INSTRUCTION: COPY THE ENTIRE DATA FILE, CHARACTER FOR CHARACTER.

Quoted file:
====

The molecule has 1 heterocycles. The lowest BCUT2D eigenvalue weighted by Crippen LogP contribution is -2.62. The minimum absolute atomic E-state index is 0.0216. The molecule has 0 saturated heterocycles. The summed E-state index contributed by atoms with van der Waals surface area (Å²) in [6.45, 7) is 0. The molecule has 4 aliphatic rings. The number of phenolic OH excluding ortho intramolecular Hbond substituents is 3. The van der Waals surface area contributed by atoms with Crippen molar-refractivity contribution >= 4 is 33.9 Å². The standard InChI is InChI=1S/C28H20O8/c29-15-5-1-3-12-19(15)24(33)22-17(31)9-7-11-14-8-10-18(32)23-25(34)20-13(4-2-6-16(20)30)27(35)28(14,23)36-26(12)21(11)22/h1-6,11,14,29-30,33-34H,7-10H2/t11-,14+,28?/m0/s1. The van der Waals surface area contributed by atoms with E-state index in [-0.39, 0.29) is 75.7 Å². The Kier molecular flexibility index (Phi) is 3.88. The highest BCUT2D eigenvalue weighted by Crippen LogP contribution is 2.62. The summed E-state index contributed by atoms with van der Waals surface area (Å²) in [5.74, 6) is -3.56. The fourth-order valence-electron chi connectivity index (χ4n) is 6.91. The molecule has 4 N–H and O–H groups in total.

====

The molecule has 1 heterocycles. The lowest BCUT2D eigenvalue weighted by Crippen LogP contribution is -2.62. The minimum absolute atomic E-state index is 0.0216. The molecule has 0 saturated heterocycles. The summed E-state index contributed by atoms with van der Waals surface area (Å²) in [6.45, 7) is 0. The molecule has 4 aliphatic rings. The number of phenolic OH excluding ortho intramolecular Hbond substituents is 3. The van der Waals surface area contributed by atoms with Crippen molar-refractivity contribution >= 4 is 33.9 Å². The standard InChI is InChI=1S/C28H20O8/c29-15-5-1-3-12-19(15)24(33)22-17(31)9-7-11-14-8-10-18(32)23-25(34)20-13(4-2-6-16(20)30)27(35)28(14,23)36-26(12)21(11)22/h1-6,11,14,29-30,33-34H,7-10H2/t11-,14+,28?/m0/s1. The van der Waals surface area contributed by atoms with E-state index in [-0.39, 0.29) is 75.7 Å². The Kier molecular flexibility index (Phi) is 3.88. The highest BCUT2D eigenvalue weighted by Crippen LogP contribution is 2.62. The summed E-state index contributed by atoms with van der Waals surface area (Å²) in [5.74, 6) is -3.56. The fourth-order valence-electron chi connectivity index (χ4n) is 6.91. The molecule has 4 N–H and O–H groups in total.